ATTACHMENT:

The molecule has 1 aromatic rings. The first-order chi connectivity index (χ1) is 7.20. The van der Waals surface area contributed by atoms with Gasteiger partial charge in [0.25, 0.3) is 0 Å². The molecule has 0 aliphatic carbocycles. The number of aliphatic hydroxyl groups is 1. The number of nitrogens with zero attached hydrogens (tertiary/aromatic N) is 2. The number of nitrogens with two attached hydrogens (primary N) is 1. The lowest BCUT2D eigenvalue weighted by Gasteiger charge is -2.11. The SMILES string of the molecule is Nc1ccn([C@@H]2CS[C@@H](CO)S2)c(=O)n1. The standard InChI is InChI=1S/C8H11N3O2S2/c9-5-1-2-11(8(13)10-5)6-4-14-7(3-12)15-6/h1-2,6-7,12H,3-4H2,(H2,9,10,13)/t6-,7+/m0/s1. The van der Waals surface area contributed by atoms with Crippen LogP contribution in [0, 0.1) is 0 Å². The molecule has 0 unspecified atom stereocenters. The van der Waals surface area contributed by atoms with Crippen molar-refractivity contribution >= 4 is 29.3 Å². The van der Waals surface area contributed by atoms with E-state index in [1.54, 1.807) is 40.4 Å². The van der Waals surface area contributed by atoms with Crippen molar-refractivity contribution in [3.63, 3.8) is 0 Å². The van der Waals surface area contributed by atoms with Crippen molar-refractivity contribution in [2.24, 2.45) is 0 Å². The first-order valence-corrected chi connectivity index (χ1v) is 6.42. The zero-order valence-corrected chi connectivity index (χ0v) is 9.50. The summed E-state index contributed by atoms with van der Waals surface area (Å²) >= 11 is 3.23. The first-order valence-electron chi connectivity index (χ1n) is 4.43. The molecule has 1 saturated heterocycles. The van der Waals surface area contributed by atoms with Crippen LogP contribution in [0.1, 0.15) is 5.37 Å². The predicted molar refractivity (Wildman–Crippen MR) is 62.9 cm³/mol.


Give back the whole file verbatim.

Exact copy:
The molecule has 1 aromatic rings. The first-order chi connectivity index (χ1) is 7.20. The van der Waals surface area contributed by atoms with Gasteiger partial charge in [0.25, 0.3) is 0 Å². The molecule has 0 aliphatic carbocycles. The number of aliphatic hydroxyl groups is 1. The number of nitrogens with zero attached hydrogens (tertiary/aromatic N) is 2. The number of nitrogens with two attached hydrogens (primary N) is 1. The lowest BCUT2D eigenvalue weighted by Gasteiger charge is -2.11. The SMILES string of the molecule is Nc1ccn([C@@H]2CS[C@@H](CO)S2)c(=O)n1. The standard InChI is InChI=1S/C8H11N3O2S2/c9-5-1-2-11(8(13)10-5)6-4-14-7(3-12)15-6/h1-2,6-7,12H,3-4H2,(H2,9,10,13)/t6-,7+/m0/s1. The van der Waals surface area contributed by atoms with Crippen LogP contribution in [0, 0.1) is 0 Å². The molecule has 0 unspecified atom stereocenters. The van der Waals surface area contributed by atoms with Crippen molar-refractivity contribution >= 4 is 29.3 Å². The van der Waals surface area contributed by atoms with E-state index in [1.54, 1.807) is 40.4 Å². The van der Waals surface area contributed by atoms with Crippen molar-refractivity contribution in [3.63, 3.8) is 0 Å². The van der Waals surface area contributed by atoms with Crippen molar-refractivity contribution in [2.24, 2.45) is 0 Å². The first-order valence-corrected chi connectivity index (χ1v) is 6.42. The zero-order valence-corrected chi connectivity index (χ0v) is 9.50. The summed E-state index contributed by atoms with van der Waals surface area (Å²) >= 11 is 3.23. The first-order valence-electron chi connectivity index (χ1n) is 4.43. The molecule has 1 saturated heterocycles. The van der Waals surface area contributed by atoms with Crippen LogP contribution in [0.1, 0.15) is 5.37 Å². The predicted molar refractivity (Wildman–Crippen MR) is 62.9 cm³/mol.